I generally refrain from criticizing NYTimes coverage of African news, though for some inexplicable reason I now find myself unable to resist commentary. I suppose one can only read so many stereotyped and misinformed "news" stories before it becomes too much to bear. Texas in Africa, G. Pascal Zachary and the ladies at Wronging Rights, among others, have all been quick to stress the problems with NYTimes reporting on previous occasions (see here, here and here for instance), and if I may, I'd quite like to add my voice to theirs.
The story that has finally broken my silence is one written by Jeffrey Gettleman on the drought currently plaguing Kenya. Gettleman writes:
A devastating drought is sweeping across Kenya, killing livestock, crops and children. It is stirring up tensions in the ramshackle slums where the water taps have run dry, and spawning ethnic conflict in the hinterland as pastoralist communities fight over the last remaining pieces of fertile grazing land.
The twin hearts of Kenya’s economy, agriculture and tourism, are especially imperiled. The fabled game animals that safari-goers fly thousands of miles to see are keeling over from hunger and the picturesque savannah is now littered with an unusually large number of sun-bleached bones.
I don't at all question the severity of the drought, or the fact that it is indubitably a cause of great concern for Kenyans dependent on agriculture for their livelihood. As Gettleman notes, the drought is also increasing conflict in some parts of the country, with farmers struggling for access to arable land. Such conflict, however, is not "ethnic," but rather an instance of basic survival, devoid of any ethnic undertones. Where ethnicity does factor, I would venture to guess that it is of secondary, rather than primary, concern.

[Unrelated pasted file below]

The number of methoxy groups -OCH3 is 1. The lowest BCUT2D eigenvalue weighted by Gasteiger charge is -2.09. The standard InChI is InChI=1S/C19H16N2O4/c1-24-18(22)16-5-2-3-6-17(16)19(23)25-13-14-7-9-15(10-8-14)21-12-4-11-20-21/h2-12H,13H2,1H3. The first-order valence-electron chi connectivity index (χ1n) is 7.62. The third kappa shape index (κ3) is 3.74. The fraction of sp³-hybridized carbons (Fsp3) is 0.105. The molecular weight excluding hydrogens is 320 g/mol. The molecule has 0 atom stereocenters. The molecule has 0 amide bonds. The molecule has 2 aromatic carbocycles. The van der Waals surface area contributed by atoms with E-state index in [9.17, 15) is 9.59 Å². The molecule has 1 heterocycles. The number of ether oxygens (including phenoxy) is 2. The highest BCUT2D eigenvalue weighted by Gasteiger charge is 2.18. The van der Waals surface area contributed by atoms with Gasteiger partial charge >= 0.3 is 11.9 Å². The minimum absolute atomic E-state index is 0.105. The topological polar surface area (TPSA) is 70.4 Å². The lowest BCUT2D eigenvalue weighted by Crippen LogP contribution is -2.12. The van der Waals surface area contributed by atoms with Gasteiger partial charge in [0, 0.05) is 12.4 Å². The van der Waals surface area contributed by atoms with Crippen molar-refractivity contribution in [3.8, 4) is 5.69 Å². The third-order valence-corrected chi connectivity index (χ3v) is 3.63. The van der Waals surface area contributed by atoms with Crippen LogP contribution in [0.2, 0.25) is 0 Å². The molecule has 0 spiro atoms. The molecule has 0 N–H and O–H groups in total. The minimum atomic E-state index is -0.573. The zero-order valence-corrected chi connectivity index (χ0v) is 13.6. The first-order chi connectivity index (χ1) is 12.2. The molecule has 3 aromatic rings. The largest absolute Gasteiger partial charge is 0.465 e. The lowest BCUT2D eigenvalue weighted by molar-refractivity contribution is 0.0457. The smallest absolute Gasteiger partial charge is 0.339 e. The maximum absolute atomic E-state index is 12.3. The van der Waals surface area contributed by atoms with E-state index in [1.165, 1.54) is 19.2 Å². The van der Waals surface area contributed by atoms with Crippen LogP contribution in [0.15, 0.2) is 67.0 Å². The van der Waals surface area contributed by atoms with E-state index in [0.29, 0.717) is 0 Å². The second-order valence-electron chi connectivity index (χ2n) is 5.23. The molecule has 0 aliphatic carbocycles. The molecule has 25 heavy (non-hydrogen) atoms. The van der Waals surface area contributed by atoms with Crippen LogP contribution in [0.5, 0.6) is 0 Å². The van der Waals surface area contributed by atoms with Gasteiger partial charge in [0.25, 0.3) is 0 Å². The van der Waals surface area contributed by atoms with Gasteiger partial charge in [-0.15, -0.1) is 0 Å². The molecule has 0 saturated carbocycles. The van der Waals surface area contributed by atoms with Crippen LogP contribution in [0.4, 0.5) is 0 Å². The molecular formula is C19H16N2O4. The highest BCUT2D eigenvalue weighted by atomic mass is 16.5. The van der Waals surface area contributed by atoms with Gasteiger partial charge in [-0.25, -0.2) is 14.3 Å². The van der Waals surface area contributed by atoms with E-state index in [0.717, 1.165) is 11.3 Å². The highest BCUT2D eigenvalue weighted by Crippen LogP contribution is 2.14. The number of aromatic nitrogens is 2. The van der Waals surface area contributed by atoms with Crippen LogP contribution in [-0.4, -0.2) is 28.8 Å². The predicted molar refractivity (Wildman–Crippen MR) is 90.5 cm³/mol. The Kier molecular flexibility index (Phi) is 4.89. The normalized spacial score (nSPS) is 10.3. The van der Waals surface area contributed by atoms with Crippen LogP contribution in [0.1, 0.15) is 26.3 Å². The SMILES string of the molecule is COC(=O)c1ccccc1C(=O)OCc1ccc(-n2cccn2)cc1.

Aside from this point, what I find most troublesome about Gettleman's piece is his suggestion that the Kenyan economy will somehow crumble - or is crumbling - as a consequence of the drought. While the Kenyan economy is certainly still highly dependent on its agricultural exports and land more generally, there is certainly more to it than what Gettleman seems to be suggesting. The unknowing reader comes away from Gettleman's piece with an image of a completely impoverished, desert-like country on the brink of disaster - a stereotype of a "typical" African country, if such a thing exists (it doesn't). While Kenya surely does have its problems, Gettleman's imagery is highly misguiding. Technology in Kenya is expanding at a rapid pace, heralding much opportunity for development. Emphasis is also being placed on the country's private sector as an engine for growth, as well as small-scale (often creative) manufacturing. One doesn't get any of this from Gettleman's piece; quite the opposite, really.
Perhaps I'm being too harsh. Gettleman's likely objective is to call attention to a problem which is continuing to cause serious trouble for the East African country. Doing so, however, shouldn't entail a complete distortion of the country in question. This benefits no one and is, moreover, poor journalism. Can we work on this, please?
* Image: NYTimes. Incidentally also the image accompanying Gettleman's piece.